Grace Metalious, the author of one of the most notorious and best-selling novels of the 1950s, was born Marie Grace de Repentigny on September 8, 1924, in Manchester, New Hampshire. Populated by multiple ethnic groups, Grace's mother downplayed their French Canadian heritage due to the discrimination directed towards the group by "native" Yankees and the Irish, who were at the top of the social structure of the New England mill town. Anxious for Grace to better herself, her mother insisted upon their living in neighborhoods in which there weren't many French Canadians, one of the last groups to emigrate to Manchester and thus, located far down on the social totem pole. From her mother, Grace learned first-hand about dissembling and hiding secrets, the revelation of which would lie at the heart of her first and most famous novel, "Peyton Place."
"Little Canada" or "le petit Canada" (a.k.a. "la petite Canada") is the name traditionally given to neighborhoods in cities and towns settled by immigrants from the Province of Quebec, known as French Canadians. Approximately 900,000 French Canadians emigrated to the United States in the period of 1840-1930, the vast majority of whom settled in New England. The immigrants typically moved to states close to Quebec, particularly those bordering the province, due to the physical proximity to Quebec and because their generally impoverished state obviated greater mobility.
The New England textile industry was a major recruiter of Quebecois laborers. The West Side of Manchester, a city with a large French Canadian population due to the hiring of substantial numbers of Quebecois to work in the textile mills in the 19th and 20th centuries, was the site of one of the more famous "Little Canadas" in the U.S. La Caisse Populaire Ste. Marie, or St. Mary's Bank, located in Manchester's Little Canada, was the first credit union chartered in the United States, the credit union being a financial institution pioneered in Quebec due to the inability of francophones, who were primarily Roman Catholic, to obtain credit from the mainly Protestant anglophone population that dominated "La belle province."
In 1968, Quebecois revolutionary Pierre Vallieres, jailed in New York City as a terrorist, wrote a book about the French Canadian population and their relationship to the Anglophone oligarchy, which sums up the French Canadian's perceived status. Indeed, during the 1972 presidential primary, the local newspaper, 'The Manchester Union Leader,' owned by the reactionary William Loeb, printed a fake letter planted by President Nixon's dirty tricks squad that had a staff member of Senator Edward Muskie, the Democratic front-runner, equating French Canadians with African Americans during a campaign stop in Florida. The so-called "Canuck letter" became a well-known Watergate artifact, referenced in the 1976 film All the President's Men (1976).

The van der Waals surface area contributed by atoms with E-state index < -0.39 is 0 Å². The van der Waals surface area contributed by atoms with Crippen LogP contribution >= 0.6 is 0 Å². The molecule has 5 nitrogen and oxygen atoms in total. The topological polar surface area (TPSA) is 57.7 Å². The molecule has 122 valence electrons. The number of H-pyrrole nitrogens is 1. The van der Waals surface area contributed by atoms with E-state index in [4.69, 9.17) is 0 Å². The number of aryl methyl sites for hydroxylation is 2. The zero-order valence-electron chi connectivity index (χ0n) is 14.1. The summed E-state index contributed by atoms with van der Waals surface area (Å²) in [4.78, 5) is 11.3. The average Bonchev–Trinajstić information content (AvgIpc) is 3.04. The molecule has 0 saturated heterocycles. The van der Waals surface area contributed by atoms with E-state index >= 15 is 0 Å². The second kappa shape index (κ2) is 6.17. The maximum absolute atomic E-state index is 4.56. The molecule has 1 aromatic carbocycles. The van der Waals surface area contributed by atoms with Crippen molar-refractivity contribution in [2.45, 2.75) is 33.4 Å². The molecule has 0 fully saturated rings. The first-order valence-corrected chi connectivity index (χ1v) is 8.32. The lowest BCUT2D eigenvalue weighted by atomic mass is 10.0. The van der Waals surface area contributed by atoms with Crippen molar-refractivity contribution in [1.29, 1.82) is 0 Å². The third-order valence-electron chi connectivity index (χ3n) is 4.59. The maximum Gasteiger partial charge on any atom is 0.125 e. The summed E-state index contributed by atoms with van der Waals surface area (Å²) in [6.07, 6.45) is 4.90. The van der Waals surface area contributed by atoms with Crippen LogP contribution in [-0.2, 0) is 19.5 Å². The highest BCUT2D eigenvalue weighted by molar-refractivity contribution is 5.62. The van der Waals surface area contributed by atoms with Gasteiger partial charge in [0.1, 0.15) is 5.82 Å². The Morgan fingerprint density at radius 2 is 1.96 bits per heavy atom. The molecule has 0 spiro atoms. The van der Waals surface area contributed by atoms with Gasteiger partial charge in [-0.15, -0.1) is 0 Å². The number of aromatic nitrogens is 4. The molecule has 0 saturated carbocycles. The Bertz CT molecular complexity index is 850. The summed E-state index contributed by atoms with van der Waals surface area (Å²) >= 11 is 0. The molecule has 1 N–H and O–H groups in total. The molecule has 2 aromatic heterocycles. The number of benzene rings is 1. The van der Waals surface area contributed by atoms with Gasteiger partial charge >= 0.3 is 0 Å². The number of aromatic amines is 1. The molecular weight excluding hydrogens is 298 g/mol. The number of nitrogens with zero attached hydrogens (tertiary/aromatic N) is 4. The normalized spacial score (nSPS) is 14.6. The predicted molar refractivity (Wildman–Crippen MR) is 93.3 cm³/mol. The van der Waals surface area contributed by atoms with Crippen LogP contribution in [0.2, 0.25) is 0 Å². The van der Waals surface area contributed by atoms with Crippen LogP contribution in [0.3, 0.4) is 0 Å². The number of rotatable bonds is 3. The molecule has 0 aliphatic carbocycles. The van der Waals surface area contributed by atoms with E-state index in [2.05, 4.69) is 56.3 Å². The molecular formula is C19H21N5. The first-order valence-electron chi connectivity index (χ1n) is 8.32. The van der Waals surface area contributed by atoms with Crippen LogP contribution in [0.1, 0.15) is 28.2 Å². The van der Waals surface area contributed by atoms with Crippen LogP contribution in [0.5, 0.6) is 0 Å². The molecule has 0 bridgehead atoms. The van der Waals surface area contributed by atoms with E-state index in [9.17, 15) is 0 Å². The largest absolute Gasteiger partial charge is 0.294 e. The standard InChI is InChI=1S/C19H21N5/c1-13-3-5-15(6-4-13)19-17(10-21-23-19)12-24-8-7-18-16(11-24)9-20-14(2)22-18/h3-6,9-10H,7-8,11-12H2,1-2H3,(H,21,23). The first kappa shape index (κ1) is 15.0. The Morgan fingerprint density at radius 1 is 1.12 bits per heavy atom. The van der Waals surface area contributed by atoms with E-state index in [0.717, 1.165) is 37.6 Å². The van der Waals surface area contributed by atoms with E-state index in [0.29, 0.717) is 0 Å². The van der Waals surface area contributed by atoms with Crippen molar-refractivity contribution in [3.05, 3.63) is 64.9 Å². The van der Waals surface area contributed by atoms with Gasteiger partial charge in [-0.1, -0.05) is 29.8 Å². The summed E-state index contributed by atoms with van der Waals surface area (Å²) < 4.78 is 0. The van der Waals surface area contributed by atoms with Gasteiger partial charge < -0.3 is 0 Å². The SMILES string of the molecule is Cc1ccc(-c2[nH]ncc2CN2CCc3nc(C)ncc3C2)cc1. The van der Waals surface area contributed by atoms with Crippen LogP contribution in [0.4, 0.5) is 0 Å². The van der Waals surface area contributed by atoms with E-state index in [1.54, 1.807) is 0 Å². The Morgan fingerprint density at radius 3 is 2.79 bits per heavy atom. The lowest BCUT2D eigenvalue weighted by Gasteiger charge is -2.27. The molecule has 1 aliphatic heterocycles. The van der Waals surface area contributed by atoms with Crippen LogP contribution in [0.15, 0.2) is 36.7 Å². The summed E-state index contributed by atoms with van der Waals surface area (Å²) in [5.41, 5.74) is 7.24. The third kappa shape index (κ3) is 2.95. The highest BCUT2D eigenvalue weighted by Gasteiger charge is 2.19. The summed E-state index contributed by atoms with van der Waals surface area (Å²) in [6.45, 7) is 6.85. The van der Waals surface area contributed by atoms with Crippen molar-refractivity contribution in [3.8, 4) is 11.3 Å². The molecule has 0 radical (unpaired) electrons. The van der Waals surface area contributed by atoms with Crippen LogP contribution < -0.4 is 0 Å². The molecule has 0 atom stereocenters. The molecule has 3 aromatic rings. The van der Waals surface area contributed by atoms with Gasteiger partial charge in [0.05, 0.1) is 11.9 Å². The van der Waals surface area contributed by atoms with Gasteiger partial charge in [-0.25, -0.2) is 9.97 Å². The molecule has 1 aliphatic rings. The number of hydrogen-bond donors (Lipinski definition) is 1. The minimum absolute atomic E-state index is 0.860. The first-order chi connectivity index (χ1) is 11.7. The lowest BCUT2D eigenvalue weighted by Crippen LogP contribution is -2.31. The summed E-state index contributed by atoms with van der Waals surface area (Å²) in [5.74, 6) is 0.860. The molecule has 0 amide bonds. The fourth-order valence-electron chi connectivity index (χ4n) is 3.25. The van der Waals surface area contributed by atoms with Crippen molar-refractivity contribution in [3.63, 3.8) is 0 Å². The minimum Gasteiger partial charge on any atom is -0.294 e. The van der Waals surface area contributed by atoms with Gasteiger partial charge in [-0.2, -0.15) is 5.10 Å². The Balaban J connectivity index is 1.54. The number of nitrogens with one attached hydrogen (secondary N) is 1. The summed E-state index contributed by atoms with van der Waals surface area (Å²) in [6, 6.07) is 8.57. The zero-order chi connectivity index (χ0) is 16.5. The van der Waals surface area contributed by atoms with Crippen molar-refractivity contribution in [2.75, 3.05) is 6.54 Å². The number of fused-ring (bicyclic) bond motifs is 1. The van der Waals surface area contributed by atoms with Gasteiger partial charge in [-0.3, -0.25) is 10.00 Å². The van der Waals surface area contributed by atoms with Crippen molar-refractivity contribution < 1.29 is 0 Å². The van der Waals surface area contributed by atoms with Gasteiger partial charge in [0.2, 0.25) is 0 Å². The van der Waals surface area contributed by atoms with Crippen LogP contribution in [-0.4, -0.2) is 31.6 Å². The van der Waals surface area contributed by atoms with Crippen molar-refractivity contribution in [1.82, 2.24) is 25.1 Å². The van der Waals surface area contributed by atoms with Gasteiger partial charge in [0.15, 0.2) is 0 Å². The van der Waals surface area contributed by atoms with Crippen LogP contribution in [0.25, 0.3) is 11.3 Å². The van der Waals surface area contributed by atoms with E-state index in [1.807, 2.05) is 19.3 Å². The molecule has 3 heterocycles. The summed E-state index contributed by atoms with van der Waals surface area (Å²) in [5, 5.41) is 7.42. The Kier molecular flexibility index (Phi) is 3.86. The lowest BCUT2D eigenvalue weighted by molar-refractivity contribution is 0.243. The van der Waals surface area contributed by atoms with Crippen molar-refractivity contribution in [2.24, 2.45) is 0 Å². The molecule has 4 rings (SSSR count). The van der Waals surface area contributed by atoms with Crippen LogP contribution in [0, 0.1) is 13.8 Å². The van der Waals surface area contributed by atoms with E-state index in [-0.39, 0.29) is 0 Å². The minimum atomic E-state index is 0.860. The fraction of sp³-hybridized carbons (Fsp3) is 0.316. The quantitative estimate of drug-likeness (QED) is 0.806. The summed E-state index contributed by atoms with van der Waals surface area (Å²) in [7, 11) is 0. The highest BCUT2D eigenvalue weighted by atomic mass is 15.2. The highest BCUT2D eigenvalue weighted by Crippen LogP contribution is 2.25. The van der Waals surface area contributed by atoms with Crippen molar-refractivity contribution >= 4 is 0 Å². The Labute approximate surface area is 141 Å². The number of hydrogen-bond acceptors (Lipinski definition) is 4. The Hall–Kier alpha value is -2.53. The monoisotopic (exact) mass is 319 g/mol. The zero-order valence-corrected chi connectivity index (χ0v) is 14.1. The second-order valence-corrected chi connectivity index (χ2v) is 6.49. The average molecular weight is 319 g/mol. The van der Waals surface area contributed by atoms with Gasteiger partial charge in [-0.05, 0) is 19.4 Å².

When she was 11 years old, Grace's father walked out on his family, which consisted of Grace, her mother and her two sisters. The Catholic Church frowned on divorce and until the 1980s made it very difficult for a person who was a Catholic to obtain one and remain a member of the faith in good standing. This meant that it was very unusual for a married French Canadian couple to legally dissolve their marriage in the first half of the last century. Grace and her sisters felt shame, shame for coming from a broken home and shame from the resulting social stigmatization, a psychological state underscored and deepened by the social, economic and political inferiority of the French Canadians by the Yankees (descendants of English and Scottish Protestant stock who had originally settled the state) and by the Irish, who dominated the working class and felt animosity towards the French Canadians as many had been recruited to the mills to break strikes the Irish had led.